Open-Back and Closed-Back Speaker Enclosures
The open back of a ’59 Bassman LTD (above), and the closed back of a Hot Rod Deluxe 112 extension enclosure (below). Both enclosure types impart distinctive sonic characteristics.
There are two kinds of speaker cabinet in this world—open back and closed back. Each design has a big effect on tone, so it’s an important consideration when formulating your own preferences and acquiring an amp. Here’s a primer on both types.
An open-back cabinet is one in which the speakers aren’t sealed inside the enclosure. That is, the back is open, or partially open. In this design, sound is less directional because it issues from the front and back of the enclosure, broadening its dispersion (coverage, basically) in the room. The sound seems to be “all around” the amp (your drummer, who is behind you onstage, will appreciate that).
Tonally, the open-back design contributes to less low-end punch and generally looser bass sound than a closed-back design. A great many guitar amps—combo amps in particular—use an open-back design.
In a closed-back cabinet, the speakers are sealed inside the enclosure. The back is closed, meaning that the sound is more directional because it issues only from the front of the enclosure. A closed-back cabinet lets you aim more of the power at the audience. It tightens sound dispersion in the room and imparts tighter and punchier bass to the overall sound.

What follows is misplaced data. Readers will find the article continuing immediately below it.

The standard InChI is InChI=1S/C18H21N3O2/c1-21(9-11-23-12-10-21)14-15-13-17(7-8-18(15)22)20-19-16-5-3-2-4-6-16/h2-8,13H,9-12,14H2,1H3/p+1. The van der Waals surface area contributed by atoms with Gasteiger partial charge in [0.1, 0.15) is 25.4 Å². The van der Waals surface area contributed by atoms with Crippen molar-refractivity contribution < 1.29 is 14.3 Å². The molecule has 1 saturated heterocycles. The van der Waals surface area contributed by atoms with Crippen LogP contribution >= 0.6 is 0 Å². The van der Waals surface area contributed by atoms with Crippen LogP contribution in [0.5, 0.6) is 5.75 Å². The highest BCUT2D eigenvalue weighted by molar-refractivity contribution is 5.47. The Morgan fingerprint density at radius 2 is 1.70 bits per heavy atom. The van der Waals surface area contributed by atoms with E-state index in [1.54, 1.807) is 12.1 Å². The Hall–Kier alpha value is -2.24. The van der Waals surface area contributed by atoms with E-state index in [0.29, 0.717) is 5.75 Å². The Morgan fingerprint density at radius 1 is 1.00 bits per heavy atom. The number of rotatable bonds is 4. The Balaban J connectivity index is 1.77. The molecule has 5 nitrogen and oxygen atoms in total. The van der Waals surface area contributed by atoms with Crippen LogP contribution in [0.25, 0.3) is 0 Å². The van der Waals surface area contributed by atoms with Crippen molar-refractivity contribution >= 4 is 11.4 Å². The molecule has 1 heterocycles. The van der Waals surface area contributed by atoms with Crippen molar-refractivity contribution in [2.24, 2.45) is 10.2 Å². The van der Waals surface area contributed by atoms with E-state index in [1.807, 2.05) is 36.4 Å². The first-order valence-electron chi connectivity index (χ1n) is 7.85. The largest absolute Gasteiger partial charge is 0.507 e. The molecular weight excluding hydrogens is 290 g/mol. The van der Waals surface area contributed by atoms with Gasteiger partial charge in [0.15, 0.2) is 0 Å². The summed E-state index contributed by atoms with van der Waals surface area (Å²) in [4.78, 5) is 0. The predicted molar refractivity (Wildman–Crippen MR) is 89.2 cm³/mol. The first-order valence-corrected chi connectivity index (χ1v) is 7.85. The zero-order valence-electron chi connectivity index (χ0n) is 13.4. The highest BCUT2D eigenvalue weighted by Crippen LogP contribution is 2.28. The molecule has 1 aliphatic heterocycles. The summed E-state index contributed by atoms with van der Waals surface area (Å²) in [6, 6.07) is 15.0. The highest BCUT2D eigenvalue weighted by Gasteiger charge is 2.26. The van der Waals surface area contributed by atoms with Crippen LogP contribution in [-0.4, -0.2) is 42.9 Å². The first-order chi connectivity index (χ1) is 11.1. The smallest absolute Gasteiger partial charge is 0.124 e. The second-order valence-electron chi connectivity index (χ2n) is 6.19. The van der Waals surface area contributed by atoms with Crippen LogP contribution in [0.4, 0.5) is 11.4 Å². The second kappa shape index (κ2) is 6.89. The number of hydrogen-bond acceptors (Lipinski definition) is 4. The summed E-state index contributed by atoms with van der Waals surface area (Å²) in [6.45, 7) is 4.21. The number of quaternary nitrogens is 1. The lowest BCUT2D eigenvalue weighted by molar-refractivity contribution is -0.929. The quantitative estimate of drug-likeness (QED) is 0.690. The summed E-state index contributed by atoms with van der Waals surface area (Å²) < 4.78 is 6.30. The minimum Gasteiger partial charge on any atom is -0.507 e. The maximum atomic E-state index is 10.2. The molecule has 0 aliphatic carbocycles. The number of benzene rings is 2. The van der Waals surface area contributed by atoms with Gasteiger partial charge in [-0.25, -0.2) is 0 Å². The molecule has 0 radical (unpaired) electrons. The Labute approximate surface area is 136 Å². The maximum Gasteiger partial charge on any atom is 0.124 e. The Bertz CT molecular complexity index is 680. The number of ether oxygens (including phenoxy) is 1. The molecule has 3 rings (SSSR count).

In the early 1960s, Fender was one of the first amp makers to embrace closed-back design, as seen in pioneering piggyback guitar amps such as the Showman and Bandmaster. Further, because of the greater speaker articulation, the closed-back design dominates the bass amp world.
Prime examples of current Fender closed-back guitar amps include the Super-Sonic 60 Combo, Super-Sonic 100 412 enclosures, and extension cabinets for the (open-back!) Hot Rod Deluxe and Vibro-King Custom.